I did not have to read past NCUA chairman Debbie Matz's first quote in the Credit Union Times article "Matz: Home-Based CUs Are History" to understand what is wrong with a large part of our cooperative system today. Matz has decided she should guard the reputation of our industry and what is relevant from her office on high. She has decided “somebody’s home” does not meet her imposed standards. She might as well has have said “somebody’s community” is not relevant or “some people” are not relevant. She might as well have said only credit unions that she and her central planners in Washington, DC, deem significant should be credit unions at all.
What Matz does not understand about the idea of member-owner cooperatives is that it is the consumer who organizes and breathes life into an organization that decides what is relevant. As of late, Matz and the other NCUA board members seem ready to accept that our cooperative financial service industry is nothing more than mere banking, and we should rush toward an agenda that mimics everybody else — one that will certainly eat through the heart and soul of why we exist as an industry.
What next? A mandate from the NCUA on what is the relevant employee size, the template for acceptable facilities, or the proper makeup of board members and their required diversity, academic background, community standing, ...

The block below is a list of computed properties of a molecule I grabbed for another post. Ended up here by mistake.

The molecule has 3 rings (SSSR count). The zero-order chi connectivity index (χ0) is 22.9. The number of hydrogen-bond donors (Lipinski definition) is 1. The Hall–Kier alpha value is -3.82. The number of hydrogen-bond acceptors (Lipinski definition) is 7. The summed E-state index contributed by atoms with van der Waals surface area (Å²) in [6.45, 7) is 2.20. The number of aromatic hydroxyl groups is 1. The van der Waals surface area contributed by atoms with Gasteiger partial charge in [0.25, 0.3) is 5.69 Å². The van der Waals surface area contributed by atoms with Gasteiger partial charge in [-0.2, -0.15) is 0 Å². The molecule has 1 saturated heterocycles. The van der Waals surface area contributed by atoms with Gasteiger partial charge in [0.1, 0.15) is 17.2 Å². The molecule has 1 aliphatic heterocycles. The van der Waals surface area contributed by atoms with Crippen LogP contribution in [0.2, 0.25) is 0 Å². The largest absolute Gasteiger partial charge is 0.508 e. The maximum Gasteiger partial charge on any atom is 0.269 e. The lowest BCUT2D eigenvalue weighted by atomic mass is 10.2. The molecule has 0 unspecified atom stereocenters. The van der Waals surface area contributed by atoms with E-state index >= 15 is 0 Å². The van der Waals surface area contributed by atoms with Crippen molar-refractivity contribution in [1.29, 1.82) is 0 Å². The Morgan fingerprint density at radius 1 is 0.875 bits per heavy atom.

I understand this is a small point for many credit unions. I also understand it makes sense to build businesses that are efficient for the NCUA to interact with. However, I tire of those who lack respect for the ideals of cooperative business design and think their role in our system is to make sure the system fits into a for-profit or otherwise unrelated business structure. Will we ever have a regulator that understands the spirit of our industry? Our industry is precious to our economic system; it is precious to the future of the American consumer that hopes for alternatives in financial service banking designs.
Matz likens home-based credit unions to "buggy whips” Good grief. It is our current NCUA board system — the appointment process, board members' lack of ability to act like board members instead of bureaucratic rubber-stamping seat warmers, and a regulator that no longer sees cooperative ownership as the significant factor to consider when trying to insure against the risk of failure — that needs to step up to be more useful. Good luck to us all if the NCUA board chair can this simply and easily dismiss the right to organize and be a credit union.